eISSN: 1897-4295
ISSN: 1734-9338
Advances in Interventional Cardiology/Postępy w Kardiologii Interwencyjnej
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vol. 16
Letter to the Editor

Adverse outcomes in anticoagulated patients undergoing percutaneous left atrial appendage ligation

Anetta Undas
1, 2

Department of Cardiac Surgery, Anesthesiology and Experimental Cardiology, Institute of Cardiology, Jagiellonian University School of Medicine, Krakow, Poland
Krakow Centre for Medical Research and Technologies, John Paul II Hospital, Krakow, Poland
Adv Interv Cardiol 2020; 16, 2 (60): 231–232
Online publish date: 2020/06/23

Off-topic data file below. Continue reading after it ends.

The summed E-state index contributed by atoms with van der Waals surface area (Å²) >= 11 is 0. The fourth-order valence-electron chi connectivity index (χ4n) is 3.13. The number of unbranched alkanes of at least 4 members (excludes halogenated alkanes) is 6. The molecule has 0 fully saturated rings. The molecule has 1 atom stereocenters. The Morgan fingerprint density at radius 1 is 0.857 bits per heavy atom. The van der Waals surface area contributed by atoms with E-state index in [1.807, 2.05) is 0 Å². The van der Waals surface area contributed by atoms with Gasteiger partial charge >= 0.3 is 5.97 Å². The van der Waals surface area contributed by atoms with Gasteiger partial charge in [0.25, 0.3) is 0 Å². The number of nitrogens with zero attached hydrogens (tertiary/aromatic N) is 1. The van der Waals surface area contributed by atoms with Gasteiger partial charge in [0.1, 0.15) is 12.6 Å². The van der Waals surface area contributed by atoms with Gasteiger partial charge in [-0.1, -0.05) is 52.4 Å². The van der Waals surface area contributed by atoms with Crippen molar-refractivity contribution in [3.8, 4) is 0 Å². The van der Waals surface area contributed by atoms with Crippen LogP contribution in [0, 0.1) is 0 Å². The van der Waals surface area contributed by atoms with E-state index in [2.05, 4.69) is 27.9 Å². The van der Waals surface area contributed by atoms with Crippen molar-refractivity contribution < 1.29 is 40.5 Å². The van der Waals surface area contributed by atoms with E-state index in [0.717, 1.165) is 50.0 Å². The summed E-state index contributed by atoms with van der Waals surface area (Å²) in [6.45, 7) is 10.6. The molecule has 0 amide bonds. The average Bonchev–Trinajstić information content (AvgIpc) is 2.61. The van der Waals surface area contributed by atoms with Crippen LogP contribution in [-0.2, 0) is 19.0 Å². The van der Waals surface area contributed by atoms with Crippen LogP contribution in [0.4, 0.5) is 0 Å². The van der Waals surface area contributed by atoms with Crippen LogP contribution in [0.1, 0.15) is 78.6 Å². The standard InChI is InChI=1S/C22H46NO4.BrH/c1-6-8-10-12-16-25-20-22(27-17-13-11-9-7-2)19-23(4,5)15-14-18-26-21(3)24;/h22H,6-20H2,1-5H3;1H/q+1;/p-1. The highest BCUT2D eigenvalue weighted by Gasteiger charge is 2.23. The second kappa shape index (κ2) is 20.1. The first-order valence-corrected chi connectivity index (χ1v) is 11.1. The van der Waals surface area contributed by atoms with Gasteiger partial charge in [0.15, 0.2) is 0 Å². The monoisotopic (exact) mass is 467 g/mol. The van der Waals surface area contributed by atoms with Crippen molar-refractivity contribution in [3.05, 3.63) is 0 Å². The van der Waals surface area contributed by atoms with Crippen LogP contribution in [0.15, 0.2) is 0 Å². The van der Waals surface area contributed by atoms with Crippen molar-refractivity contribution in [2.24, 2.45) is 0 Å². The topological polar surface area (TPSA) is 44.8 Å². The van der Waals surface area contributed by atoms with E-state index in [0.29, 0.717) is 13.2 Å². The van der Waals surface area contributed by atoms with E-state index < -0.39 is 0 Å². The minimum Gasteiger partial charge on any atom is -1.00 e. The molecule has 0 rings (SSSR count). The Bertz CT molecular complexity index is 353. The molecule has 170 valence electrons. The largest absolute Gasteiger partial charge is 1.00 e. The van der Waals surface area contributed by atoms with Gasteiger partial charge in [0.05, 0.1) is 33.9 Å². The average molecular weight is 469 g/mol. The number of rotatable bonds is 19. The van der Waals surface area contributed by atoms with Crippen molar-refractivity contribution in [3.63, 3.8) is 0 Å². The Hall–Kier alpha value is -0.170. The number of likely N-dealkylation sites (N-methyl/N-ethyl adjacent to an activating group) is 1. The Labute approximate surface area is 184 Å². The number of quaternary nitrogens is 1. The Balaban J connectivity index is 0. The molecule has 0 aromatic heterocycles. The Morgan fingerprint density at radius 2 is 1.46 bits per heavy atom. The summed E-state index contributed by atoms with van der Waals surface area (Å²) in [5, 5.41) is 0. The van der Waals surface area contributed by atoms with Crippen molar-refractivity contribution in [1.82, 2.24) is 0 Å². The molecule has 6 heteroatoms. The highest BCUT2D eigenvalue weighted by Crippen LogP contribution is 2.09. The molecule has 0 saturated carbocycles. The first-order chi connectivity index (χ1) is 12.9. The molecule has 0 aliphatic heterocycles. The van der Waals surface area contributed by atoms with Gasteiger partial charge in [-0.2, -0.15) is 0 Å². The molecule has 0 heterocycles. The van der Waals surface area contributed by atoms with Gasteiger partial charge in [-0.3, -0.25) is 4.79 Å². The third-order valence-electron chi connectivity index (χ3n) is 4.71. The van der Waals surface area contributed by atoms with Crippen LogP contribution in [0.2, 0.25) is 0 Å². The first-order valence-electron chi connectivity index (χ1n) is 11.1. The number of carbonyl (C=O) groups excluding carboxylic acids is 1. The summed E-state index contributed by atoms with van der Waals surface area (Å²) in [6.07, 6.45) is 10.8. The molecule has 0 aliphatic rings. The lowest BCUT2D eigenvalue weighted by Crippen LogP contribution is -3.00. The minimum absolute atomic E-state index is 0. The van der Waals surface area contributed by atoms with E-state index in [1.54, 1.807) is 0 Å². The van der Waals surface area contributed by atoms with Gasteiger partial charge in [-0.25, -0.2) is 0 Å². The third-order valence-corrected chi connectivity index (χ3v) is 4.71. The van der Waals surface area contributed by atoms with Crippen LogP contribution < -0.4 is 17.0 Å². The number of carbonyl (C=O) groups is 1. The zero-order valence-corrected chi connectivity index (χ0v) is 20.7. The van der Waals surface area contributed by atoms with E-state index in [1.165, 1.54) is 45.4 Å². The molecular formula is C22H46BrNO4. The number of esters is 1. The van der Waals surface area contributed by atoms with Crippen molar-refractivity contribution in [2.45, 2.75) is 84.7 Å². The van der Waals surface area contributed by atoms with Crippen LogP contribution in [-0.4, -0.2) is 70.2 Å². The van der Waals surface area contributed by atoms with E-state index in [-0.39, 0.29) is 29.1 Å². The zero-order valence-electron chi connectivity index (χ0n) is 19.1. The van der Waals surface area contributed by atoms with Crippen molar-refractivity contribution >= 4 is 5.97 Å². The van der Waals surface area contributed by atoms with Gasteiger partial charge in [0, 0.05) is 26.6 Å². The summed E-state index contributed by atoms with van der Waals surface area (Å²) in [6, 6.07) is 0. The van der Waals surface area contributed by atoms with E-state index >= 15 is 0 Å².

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Percutaneous left atrial appendage (LAA) suture liga­tion using the LARIAT (SentreHEART Inc, Redwood, CA) device in patients with atrial fibrillation (AF) for the prevention of thromboembolic events was introduced in 2009. The Polish recommendations regarding LAA closure published in 2018 also presented this uncommonly used surgical technology to occlude the LAA in high-risk AF patients [1]. I read with keen interest the article by Litwinowicz et al. in the latest issue of Advances in Intervential Cardiology, in which the authors reported clinical outcomes in 139 patients following the use of the LARIAT device to close the LAA from December 2009 to December 2010 [2]. A key finding of the study is no difference in rates of thromboembolic and bleeding events as well as mortality between anticoagulated and non-anticoagulated AF patients during up to 60 months of follow-up. The former group involved 75 of the 139 patients, including 40% of anticoagulated subjects on a vitamin K antagonist (VKA) and 18% on non-VKA oral antagonists (NOAC) at the end of follow-up [2]. Apart from a rather surprisingly large proportion of AF patients in whom the procedure was performed with continued anticoagulation, which had been previously assessed as contraindicated or ineffective, it would be interesting to provide data on the indication for LAA closure and quality of anticoagulation with VKA. Three thromboembolic arterial events were observed on VKA, which suggests poor quality of anticoagulant therapy. This speculation could be supported by the fact that a single major bleeding event was observed on VKA during follow-up, which is a rather uncommon finding in patients on VKA. The current study could also be considered as an additional indirect suggestion to widely use NOAC in AF patients as recommended by most experts especially in AF patients at high thromboembolic and bleeding risk, similar to the present patient population [3]. From a practical point of view, it would be of interest to provide more data on the subsequent therapeutic strategy after the adverse events reported here. Were the patients with adverse events switched to other treatment strategies? Were patients after severe bleeding off anticoagulation? It is unclear whether the clinical outcomes could be affected by patients’ age as the most relevant risk factor for both thromboembolism and bleeding in AF [3]. In a previous study, Litwinowicz et al. [4] found that during long-term follow-up thromboembolic...

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